Industry groups are hoping to ratchet up the pressure on FAA to hold off on its plan to mandate that pilots with a body mass index of 40 or more undergo testing for obstructive sleep apnea (OSA).

Both the Experimental Aircraft Association and its Aeromedical Advisory Council sent letters urging FAA Administrator Michael Huerta to hold off on the policy, saying opposition is growing from both the pilot and medical communities.

The letters followed a similar appeal made by Aircraft Owners and Pilots Association President and CEO Mark Baker, who wrote to Huerta that “I am deeply troubled by the manner in which the Federal Air Surgeon is proceeding, and call upon you to put a stop to it so that all concerned parties can have input in determining how to most effectively address concerns regarding sleep disorders.”

The letters are among a number that have now been sent to both FAA and Congress on the issue. But the most recent round follows a Dec. 12 webinar during which Federal Air Surgeon Fred Tilton maintained that the requirement is a process enhancement that does not need to go through the rulemaking process. FAA indicated plans to soon issue guidance to aviation medical examiners and implement the policy. Affected pilots who do not undergo the requisite testing within 60 days could face losing their medical certification, AOPA fears.

“EAA is deeply concerned that despite strong opposition from the pilot and aerospace medical communities, FAA continues to forge ahead with its proposed policy on OSA,” EAA Chairman Jack Pelton says in a letter to Tilton. Given the numerous concerns raised by a number of stakeholders, “the only appropriate action is to delay their implementation pending a formal rulemaking process,” he says, adding, “By now it should be clear that this policy is flawed.”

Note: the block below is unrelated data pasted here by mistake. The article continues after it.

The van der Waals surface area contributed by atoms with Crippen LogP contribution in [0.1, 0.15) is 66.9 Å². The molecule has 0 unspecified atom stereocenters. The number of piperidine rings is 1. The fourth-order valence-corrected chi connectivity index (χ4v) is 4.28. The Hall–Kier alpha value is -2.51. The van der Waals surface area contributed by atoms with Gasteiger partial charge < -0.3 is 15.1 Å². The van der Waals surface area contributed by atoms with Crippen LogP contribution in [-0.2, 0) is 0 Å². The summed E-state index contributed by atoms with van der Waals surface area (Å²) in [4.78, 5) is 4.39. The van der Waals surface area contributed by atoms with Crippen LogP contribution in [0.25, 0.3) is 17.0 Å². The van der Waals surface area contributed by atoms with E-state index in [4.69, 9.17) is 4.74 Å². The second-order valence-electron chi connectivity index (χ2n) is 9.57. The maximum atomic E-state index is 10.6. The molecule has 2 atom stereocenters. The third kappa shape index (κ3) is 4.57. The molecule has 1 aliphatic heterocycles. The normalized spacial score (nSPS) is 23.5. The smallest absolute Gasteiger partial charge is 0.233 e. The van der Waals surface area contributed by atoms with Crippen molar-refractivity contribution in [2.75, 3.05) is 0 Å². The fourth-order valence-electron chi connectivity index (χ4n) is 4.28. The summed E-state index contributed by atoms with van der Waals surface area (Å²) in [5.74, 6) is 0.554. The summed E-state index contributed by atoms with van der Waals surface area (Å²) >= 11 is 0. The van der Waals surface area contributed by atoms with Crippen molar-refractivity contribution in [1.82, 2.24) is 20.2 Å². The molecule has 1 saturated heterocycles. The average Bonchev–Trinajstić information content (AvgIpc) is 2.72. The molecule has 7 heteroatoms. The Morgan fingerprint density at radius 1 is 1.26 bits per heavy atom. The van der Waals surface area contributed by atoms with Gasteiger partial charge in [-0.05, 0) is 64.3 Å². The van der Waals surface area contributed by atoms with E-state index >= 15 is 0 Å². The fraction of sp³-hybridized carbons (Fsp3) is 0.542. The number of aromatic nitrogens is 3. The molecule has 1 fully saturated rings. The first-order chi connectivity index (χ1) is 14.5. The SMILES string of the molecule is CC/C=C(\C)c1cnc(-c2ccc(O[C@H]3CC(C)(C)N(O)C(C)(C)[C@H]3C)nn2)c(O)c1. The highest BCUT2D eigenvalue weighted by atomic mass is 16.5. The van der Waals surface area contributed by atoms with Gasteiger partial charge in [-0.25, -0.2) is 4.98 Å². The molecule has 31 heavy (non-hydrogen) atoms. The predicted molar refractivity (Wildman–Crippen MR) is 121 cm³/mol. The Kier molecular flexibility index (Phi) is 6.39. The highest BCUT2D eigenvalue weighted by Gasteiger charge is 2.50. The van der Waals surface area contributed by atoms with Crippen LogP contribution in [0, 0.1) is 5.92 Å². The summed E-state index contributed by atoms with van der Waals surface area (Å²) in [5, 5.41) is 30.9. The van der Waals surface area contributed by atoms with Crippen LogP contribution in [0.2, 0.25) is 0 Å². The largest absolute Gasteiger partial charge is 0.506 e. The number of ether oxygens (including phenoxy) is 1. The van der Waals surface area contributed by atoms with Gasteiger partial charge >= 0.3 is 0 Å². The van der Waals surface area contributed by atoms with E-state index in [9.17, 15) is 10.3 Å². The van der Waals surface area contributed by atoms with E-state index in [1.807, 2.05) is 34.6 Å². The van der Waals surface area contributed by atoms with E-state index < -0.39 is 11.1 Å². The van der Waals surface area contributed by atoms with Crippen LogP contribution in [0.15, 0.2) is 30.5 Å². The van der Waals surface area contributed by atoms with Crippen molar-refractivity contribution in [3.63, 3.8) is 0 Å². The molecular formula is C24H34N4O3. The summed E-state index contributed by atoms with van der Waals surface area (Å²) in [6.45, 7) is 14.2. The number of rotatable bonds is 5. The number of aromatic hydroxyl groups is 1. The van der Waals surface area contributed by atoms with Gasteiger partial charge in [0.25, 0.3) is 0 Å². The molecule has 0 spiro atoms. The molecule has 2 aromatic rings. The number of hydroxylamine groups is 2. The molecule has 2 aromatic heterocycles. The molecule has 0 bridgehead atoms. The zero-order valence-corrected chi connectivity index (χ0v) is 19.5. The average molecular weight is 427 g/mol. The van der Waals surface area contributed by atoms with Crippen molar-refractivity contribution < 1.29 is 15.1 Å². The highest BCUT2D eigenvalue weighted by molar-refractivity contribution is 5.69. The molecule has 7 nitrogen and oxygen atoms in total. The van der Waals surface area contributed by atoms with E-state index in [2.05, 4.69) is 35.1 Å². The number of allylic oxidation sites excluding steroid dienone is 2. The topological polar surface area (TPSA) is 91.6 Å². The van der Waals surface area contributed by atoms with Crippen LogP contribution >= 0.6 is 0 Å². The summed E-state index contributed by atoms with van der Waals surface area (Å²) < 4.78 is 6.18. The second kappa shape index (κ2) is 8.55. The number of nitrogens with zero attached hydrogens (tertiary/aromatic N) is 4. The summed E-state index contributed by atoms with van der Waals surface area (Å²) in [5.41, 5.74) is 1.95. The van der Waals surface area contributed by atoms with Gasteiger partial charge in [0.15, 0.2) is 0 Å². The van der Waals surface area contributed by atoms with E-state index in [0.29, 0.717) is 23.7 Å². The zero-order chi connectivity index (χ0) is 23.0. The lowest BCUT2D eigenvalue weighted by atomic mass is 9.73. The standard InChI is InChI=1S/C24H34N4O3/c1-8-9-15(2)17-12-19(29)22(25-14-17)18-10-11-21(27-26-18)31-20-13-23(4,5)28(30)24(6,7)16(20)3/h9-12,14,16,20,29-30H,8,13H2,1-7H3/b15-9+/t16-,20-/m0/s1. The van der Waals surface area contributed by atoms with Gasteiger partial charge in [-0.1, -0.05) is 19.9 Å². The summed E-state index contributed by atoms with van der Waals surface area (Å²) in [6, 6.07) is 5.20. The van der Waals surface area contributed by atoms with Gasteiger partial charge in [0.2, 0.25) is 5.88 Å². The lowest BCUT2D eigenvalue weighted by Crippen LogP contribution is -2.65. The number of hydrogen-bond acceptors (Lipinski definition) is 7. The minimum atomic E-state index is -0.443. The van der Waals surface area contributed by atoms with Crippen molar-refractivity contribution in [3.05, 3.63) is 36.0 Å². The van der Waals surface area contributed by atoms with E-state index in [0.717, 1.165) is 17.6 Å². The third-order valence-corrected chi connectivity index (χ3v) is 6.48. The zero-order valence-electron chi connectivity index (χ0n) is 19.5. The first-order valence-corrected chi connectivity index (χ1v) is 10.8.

Pelton points to concerns of the Civil Aviation Medical Association (CAMA) that the proposed new mandate would burden a “critically taxed” medical certification system.

Members of the Aeromedical Advisory Council say they also worry that the stated intent is to expand the policy beyond those with a BMI of 40 or greater. The current threshold would capture 5,000 pilots, but an expansion could cover well more than 100,000 pilots, according to some association estimates. “OSA identification in pilot applicants would require a monumental screening effort. OSA screening would be a huge logistic effort,” the Aeromedical Advisory Council says.

The council also questioned the suggestions that pilots could avoid the heftier cost of a full screening by using a home screening kit, followed by sleep specialist consultation. While this would lower the cost to around $600, the council noted an American Academy of Sleep Medicine task force concluded that portable, unattended, out-of-center (home) monitoring was not appropriate for general screening of asymptomatic populations.

“We believe that a coordinated, multilateral educational initiative, widely supported by FAA, aviation medical organizations, pilot organizations and others would reach greater numbers, be more persuasive and enhance safety of the national airspace to a far greater extent than the proposed policy,” the council says.

FAA maintains that the new directive is not a change in medical standards, but is “pursuing a new approach ... Anyone diagnosed with OSA must be treated before they can be medically certificated, which is not new.” The agency also cites National Transportation Safety Board data that shows 34 accidents, including 32 fatal accidents, involved pilots who had sleep apnea. However, sleep apnea was not listed as the cause of those accidents.

EAA has established a webpage encouraging its members to write to Congress in opposition, and more than 650 had been sent so far. A bill to require a formal rulemaking for mandatory OSA pilot testing is pending before the House. Congress previously had adopted a bill calling for similar rulemaking for the trucking industry.